Friday, June 28, 2013

A Man Worth Knowing

I enjoyed re-reading an article by John Adams' biographer David McCullough entitled "A Man Worth Knowing." Good 4th of July reading.

McCullough also covers the life of Adams' wife, Abigail. He notes,
Something I always like to emphasize is that there never was a simpler past. We hear often, "Oh, that was a simpler time," but it's always wrong. In one plaintive letter, [Abigail] writes: "Posterity who are to reap the blessings will scarcely be able to conceive the hardships and sufferings of their ancestors." And we don't. We don't know what they went through—epidemics of smallpox or dysentery, which could take the lives of hundreds of people just in the little town of Quincy, Massachusetts. It was by no means a simpler time. They had to worry about things that we don't even think about any more, and suffer discomforts and inconveniences of a kind that we never even imagine. We have little idea of how tough they were. 
After recounting a day in the life of Abigail Adams, McCullough concludes:
Her day didn't end until 9 or 10 at night when the children would go upstairs to their bedrooms, where it could be so cold that the water in the bowls that they used to wash their faces was iced over. And then she would sit down at the kitchen table with a single candle and write some of the greatest letters ever written by any American.
Abigail's letters put the majority of American bloggers to shame.

A couple of clarifications:

Without taking anything away from McCullough's definition of "happiness," one should add the connection with "blessedness."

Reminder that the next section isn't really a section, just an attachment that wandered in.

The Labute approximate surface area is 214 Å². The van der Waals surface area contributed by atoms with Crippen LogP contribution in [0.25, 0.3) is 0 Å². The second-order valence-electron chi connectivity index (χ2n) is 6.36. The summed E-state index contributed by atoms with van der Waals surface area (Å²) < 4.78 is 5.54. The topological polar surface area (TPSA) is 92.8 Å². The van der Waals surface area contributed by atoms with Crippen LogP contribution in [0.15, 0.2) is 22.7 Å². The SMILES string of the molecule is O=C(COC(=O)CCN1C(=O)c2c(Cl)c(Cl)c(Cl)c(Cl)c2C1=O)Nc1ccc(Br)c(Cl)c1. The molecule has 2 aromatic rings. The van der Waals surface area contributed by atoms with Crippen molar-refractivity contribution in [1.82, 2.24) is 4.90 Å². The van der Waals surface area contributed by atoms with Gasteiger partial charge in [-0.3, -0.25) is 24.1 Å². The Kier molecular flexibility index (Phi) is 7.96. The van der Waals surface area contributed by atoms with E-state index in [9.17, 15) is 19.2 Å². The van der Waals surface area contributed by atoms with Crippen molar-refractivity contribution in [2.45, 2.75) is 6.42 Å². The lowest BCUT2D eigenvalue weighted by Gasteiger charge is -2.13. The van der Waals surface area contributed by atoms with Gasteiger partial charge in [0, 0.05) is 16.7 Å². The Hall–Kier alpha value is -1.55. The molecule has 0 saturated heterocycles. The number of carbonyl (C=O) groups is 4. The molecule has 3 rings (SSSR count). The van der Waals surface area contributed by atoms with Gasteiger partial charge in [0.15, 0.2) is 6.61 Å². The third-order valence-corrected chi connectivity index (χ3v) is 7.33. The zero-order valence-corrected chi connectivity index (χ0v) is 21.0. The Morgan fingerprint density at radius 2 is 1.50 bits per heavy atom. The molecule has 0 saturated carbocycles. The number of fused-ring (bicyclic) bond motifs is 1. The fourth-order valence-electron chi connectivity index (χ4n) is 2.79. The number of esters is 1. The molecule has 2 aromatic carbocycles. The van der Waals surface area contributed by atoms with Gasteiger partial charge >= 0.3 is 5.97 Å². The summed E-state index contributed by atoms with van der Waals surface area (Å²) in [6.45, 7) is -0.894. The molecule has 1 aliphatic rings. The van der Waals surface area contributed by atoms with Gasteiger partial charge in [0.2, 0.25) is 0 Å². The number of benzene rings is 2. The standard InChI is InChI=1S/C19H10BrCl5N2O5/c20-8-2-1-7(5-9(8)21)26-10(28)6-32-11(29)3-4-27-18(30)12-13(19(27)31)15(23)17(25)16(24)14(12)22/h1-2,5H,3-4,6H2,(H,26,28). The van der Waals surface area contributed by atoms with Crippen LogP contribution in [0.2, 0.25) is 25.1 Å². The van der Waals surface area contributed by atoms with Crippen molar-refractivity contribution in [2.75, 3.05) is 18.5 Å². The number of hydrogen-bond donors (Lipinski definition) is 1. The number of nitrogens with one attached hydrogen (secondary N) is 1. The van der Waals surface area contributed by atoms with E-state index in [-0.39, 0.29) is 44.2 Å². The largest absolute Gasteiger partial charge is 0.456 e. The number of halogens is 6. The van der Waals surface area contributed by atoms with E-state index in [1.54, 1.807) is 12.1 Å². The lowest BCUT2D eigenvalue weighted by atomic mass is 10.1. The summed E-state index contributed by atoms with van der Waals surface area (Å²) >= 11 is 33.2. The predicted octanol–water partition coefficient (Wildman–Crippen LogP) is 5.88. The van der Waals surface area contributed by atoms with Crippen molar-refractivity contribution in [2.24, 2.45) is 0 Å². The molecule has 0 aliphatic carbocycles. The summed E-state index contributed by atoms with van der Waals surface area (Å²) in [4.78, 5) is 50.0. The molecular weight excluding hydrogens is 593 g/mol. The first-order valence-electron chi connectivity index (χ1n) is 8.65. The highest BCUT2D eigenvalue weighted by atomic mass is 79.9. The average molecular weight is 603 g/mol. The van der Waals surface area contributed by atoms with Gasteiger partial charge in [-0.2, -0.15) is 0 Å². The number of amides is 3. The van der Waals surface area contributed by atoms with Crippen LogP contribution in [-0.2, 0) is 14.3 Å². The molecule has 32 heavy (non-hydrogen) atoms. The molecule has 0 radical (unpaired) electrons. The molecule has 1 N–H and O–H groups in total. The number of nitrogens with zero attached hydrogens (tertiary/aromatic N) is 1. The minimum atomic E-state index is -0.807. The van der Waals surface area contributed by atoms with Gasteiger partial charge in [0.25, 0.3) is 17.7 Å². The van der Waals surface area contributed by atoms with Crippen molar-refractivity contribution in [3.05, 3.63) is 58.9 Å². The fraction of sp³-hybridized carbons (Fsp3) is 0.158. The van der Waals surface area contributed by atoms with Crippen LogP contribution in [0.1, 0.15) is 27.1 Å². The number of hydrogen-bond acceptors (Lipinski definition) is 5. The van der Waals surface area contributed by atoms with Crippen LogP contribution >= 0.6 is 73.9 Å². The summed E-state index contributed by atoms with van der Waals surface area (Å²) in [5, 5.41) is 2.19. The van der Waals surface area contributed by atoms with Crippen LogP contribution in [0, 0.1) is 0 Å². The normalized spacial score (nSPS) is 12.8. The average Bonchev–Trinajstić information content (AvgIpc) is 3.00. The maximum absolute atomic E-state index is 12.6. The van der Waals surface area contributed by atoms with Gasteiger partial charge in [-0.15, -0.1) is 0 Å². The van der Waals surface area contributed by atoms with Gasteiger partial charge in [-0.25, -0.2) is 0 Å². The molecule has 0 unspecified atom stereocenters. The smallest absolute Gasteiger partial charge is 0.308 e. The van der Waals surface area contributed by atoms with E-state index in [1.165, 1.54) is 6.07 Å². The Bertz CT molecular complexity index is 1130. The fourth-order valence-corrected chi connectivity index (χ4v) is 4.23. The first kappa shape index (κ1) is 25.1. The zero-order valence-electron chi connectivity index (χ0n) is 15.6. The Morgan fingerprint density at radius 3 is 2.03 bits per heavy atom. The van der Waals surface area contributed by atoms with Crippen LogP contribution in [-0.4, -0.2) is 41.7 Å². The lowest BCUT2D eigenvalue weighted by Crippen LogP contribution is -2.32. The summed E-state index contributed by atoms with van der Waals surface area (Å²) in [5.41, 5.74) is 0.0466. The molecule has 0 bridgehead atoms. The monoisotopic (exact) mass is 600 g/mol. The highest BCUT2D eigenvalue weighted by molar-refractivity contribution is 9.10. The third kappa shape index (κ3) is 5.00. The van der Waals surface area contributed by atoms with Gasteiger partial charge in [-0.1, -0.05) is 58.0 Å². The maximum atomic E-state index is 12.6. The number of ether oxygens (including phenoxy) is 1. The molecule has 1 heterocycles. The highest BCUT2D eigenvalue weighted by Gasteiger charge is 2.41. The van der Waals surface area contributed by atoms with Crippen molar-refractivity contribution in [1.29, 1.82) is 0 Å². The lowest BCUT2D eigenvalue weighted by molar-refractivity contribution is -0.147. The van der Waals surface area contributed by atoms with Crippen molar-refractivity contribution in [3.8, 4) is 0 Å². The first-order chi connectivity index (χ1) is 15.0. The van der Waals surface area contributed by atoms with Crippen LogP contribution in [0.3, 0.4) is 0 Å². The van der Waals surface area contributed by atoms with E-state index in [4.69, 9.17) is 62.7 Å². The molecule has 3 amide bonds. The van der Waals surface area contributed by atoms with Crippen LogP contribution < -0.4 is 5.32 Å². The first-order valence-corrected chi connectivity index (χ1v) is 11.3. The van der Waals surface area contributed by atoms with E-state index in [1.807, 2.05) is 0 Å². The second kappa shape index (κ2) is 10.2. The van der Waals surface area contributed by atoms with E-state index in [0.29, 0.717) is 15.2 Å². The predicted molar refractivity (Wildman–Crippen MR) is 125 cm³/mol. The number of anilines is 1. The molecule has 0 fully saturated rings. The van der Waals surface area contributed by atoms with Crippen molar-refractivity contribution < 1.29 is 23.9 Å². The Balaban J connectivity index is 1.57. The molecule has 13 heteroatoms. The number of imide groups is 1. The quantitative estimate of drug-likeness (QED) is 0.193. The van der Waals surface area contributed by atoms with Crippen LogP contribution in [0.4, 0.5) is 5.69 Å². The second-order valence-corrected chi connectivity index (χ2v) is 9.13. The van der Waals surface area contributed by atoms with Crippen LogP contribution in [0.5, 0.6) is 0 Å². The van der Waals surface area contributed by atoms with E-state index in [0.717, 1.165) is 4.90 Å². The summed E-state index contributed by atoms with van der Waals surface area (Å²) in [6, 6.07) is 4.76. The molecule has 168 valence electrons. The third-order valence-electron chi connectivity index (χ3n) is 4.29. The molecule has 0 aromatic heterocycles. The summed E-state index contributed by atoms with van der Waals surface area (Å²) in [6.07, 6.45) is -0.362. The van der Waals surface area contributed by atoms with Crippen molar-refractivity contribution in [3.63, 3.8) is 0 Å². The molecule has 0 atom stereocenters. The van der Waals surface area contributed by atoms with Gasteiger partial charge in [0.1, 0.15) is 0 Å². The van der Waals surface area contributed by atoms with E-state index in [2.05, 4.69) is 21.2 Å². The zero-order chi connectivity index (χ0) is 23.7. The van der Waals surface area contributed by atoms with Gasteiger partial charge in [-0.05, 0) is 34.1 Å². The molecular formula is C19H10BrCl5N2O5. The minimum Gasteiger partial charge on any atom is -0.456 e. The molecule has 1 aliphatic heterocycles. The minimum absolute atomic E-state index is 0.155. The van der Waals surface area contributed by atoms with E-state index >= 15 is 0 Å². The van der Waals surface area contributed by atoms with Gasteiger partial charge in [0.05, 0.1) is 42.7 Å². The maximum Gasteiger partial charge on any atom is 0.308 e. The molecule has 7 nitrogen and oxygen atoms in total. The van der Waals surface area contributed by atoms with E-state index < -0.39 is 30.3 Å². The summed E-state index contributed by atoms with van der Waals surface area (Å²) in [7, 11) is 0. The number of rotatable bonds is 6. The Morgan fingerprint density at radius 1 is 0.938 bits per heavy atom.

Second, McCullough buys into the "myth of the revolutionary minority" -- the idea that only a minority of Americans supported the Revolution against Britain. Not true. As John Adams recalled,

“The revolution was in the minds and hearts of the people and in the union of the colonies, both of which were accomplished before hostilities began.” 

Today a majority of Americans do in fact repudiate the ideals of the American Founding. A majority believe that the government is God, because the government brings us salvation. Adams would see this new American Civil Religion as the central danger we face today. Not taxes. Not representation -- Congress represents all too well the entitlement mentality of a majority of Americans. The central issue is religion. Or as Adams would call it, "idolatry."

And Adams is partly to blame. The Supreme Court of the United States declared decades ago that it is "unconstitutional" for your local public school teachers to teach students that the Declaration of Independence is really true. It can be taught as historical myth or irrelevant artifact, but not as Truth.

Tragically, much of this can be laid at the feet of Adams, insofar as he appointed John Marshall to the Supreme Court. McCullough naively recounts this appointment as one of Adams' "accomplishments."